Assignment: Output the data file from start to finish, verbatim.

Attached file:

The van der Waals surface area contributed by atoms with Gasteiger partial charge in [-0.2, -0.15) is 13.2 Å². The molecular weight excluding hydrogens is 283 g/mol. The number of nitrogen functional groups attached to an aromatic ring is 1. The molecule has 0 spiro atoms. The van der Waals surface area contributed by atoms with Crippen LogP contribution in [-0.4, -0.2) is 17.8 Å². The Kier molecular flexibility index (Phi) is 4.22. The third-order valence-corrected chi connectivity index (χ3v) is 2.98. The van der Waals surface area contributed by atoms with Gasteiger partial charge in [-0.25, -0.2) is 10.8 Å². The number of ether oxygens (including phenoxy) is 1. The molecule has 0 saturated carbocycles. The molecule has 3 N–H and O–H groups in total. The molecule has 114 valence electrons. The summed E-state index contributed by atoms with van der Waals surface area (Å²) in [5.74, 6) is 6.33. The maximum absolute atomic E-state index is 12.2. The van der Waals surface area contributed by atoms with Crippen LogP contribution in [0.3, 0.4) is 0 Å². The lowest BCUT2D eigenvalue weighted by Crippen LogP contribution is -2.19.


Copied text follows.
The van der Waals surface area contributed by atoms with Gasteiger partial charge in [-0.2, -0.15) is 13.2 Å². The molecular weight excluding hydrogens is 283 g/mol. The number of nitrogen functional groups attached to an aromatic ring is 1. The molecule has 0 spiro atoms. The van der Waals surface area contributed by atoms with Crippen LogP contribution in [-0.4, -0.2) is 17.8 Å². The Kier molecular flexibility index (Phi) is 4.22. The third-order valence-corrected chi connectivity index (χ3v) is 2.98. The van der Waals surface area contributed by atoms with Gasteiger partial charge in [-0.25, -0.2) is 10.8 Å². The number of ether oxygens (including phenoxy) is 1. The molecule has 0 saturated carbocycles. The molecule has 3 N–H and O–H groups in total. The molecule has 114 valence electrons. The summed E-state index contributed by atoms with van der Waals surface area (Å²) in [5.74, 6) is 6.33. The maximum absolute atomic E-state index is 12.2. The van der Waals surface area contributed by atoms with Crippen LogP contribution in [0.3, 0.4) is 0 Å². The lowest BCUT2D eigenvalue weighted by Crippen LogP contribution is -2.19.